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Uncivil Society: The Perils of Pluralism and the Making of Modern Liberalism - Applications of Political Theory (Hardback)
  • Uncivil Society: The Perils of Pluralism and the Making of Modern Liberalism - Applications of Political Theory (Hardback)
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Uncivil Society: The Perils of Pluralism and the Making of Modern Liberalism - Applications of Political Theory (Hardback)

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£75.00
Hardback 332 Pages / Published: 31/08/2004
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In Uncivil Society, Richard Boyd argues contrarily that contemporary political theorist and social scientists have unduly neglected the "uncivil" properties of groups. Through a careful reading of such exemplary figures as Hobbes, Locke, the Scottish Moralist, Edmund Burke, John Stuart Mill, Alexis de Tocqueville, and Michael Oakeshott in the classical liberal tradition - and their defense of the virtue of civility - this work calls into question many contemporary assumptions about the nature and origins of civil society.

Publisher: Lexington Books
ISBN: 9780739109083
Number of pages: 332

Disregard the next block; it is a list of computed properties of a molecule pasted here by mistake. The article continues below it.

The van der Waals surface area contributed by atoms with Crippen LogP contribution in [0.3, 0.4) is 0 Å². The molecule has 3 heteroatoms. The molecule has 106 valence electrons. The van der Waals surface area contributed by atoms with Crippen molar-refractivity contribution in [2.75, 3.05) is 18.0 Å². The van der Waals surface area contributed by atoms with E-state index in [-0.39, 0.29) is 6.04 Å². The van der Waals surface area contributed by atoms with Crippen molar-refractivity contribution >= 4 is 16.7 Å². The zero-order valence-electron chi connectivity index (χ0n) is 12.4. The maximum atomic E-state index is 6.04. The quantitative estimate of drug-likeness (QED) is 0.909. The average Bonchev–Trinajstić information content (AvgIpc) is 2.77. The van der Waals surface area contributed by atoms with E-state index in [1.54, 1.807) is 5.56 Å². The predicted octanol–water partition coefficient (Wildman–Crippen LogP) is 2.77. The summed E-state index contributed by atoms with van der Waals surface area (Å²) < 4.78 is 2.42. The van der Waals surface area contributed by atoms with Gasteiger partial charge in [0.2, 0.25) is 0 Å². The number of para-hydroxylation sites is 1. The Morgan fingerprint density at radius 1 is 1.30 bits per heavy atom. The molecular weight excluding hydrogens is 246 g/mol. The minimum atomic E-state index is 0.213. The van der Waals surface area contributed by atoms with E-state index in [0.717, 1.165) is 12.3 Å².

Weight: 667 g
Dimensions: 234 x 185 x 33 mm


MEDIA REVIEWS
In his book, Richard Boyd offers a thoughtful reappraisal of the relation between the idea of civil society and the tradition of liberal political thought. He questions the view held by many contemporary political theorists that the development of civil society, understood as the realm of what Tocqueville called "voluntary associations" mediating between the individual and the state, is a necessary condition for the maintenance of liberal democracy. Against this position, Boyd argues that an earlier tradition of liberal thought was justifiably suspicious of the potential for subpolitical social groups-especially, but not limited to, intolerant religious sects-to undermine rather than support liberal institutions. In a series of well-argued chapters, he traces the trajectory of the connected ideas of civil society and social pluralism from initial suspicion to perhaps uncritical acceptance. * Perspectives on Politics *
Richard Boyd has written an ambitious, intelligent, insightful, and challenging book . . . anyone interested in the history of liberalism, in the current debates over the lack of community, in the status or location of civil society will be both challenged and enlightened. -- Christopher J. Berry, University of Glasgow

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